An invitation to Dili
The Dili Dialogue Forum has been a place for discussing regional media issues since 2017, in honor of Timor-Leste’s first Press Council which was established a year earlier. The Jakarta office of the United Nations Educational, Scientific and Cultural Organization (UNESCO) has been supporting the forum financially since 2018, as it did this year. UNESCO is continuing some of its operations in Myanmar, having recently organized training for monastic and ethnic educators.
It is inconceivable that the current President of Timor-Leste, José Ramos-Horta, knowingly provided a forum for pro-junta propaganda. He has been a strong supporter of the rights and democracy movement in Myanmar for many years and strongly condemned the 2021 coup. While still in opposition last year, he called “vote of shame” the decision of the East Timorese government to abstain from voting on the UN General Assembly resolution condemning the Myanmar regime.
Writing in Newsweek at the end of 2021, Ramos-Horta recommended for increased international action against the junta, in particular denouncing the perverse effects of Facebook to strengthen the army. At the beginning of June, he published on his presidential website a report detailing a series of attacks on the Bayingyi community in the Sagaing area – the Roman Catholic descendants of Portuguese mercenaries who settled there in the 17th century. Getting your picture taken next to a prominent atrocities denier was not a good decision.
Organizers of future forums, and all public spaces for the media in Southeast Asia, need to do a much better job of vetting their speakers. Due diligence was absent in Dili. Sadly, there also doesn’t seem to have been much public reaction to Aye Chan’s so-called “facts” from the audience: no Q&A, but he did receive a nice Timorese scarf.
Aye Chan’s presentation at the forum could be seen as an unfortunate anomaly, a mistake that organizers must strive not to repeat. However, there are two main reasons to call for increased regional vigilance to avoid inadvertently providing an audience for military propaganda.
Regional attempts to mediate with Myanmar could be ineffective, mainly due to obstructions by the junta, the five-point consensus of the Association of Southeast Asian Nations (ASEAN) floundering and Indonesia being on about to take over the presidency of the regional grouping in January.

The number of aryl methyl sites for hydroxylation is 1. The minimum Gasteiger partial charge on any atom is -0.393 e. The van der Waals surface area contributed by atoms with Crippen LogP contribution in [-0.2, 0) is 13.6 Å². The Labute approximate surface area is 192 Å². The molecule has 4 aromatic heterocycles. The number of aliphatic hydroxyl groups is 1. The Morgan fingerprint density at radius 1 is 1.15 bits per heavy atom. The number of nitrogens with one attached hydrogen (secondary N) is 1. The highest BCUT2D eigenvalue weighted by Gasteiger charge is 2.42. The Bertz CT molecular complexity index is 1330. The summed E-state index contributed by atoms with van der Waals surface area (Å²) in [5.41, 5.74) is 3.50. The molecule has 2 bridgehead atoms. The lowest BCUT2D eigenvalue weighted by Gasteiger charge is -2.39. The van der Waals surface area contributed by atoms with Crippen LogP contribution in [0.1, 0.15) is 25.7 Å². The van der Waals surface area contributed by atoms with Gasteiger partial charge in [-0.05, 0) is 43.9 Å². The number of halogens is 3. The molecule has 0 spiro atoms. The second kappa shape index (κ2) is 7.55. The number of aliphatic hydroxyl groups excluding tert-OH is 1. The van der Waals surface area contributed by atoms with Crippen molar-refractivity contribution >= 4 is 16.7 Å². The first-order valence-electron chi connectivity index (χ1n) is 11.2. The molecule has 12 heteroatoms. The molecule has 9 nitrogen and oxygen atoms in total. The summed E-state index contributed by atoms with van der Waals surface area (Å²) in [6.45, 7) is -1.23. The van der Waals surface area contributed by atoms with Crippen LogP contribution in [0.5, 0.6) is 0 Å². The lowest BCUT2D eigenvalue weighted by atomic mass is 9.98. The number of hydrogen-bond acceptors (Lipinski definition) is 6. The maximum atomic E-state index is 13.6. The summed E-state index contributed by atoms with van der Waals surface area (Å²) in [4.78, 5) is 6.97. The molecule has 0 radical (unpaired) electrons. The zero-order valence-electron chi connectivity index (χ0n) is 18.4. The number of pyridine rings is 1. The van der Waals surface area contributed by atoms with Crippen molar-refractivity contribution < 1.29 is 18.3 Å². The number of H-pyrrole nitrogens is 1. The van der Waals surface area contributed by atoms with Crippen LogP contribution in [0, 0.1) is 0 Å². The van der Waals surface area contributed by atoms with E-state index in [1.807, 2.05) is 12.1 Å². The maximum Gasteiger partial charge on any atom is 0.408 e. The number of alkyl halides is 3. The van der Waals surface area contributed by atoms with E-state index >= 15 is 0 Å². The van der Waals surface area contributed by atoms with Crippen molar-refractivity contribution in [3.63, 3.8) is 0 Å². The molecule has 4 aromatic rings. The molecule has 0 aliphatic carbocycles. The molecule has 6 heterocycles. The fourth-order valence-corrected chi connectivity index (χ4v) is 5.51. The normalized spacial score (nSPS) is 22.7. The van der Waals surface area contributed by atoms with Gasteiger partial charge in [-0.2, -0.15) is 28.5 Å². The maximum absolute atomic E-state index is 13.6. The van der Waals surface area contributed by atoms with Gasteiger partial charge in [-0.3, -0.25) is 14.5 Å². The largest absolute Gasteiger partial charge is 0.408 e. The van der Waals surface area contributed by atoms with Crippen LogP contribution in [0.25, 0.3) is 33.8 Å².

The deceptive efforts of Aye Chan and other pro-military propagandists may seem absurd to many. But it is at the risk of those who do not want to take at face value these demands for elections promised in 2023, a peace process that works, relative stability and the discredit of the whole movement. of resistance as “terrorism”, while downplaying growing economic deprivation with false claims of renewed activity.
The second is the accumulation of relatively minor but disheartening international steps or mistakes around the same week as the Dili Forum, small steps that are undermining the morale of beleaguered communities inside and outside Myanmar: a joint letter signed by Human Rights Watch and Amnesty International to “Prime Minister Min Aung Hlaing; Yuka Makino, representative of the Food and Agriculture Organization of the United Nations, presenting her credentials to the Minister of Foreign Affairs of the Military Council; and UN Office for the Coordination of Humanitarian Affairs Country Head David Carden signing a letter of agreement with a junta ministry.
Somehow, these microaggressions compound the relentless bad news from multiple conflict zones, the currency crash, the rising cost of living, and an unrelenting junta.
Aye Chan’s delivery in Dili was so clumsy that it shouldn’t hurt anything but his reputation. But it is incumbent on the organizers to ensure that their forum is not a vehicle for propaganda for the junta and to publish a repudiation of the heartless lies being delivered there by a patently disreputable disinformation provider.
David Scott Mathieson is an independent analyst on conflict and human rights issues in Myanmar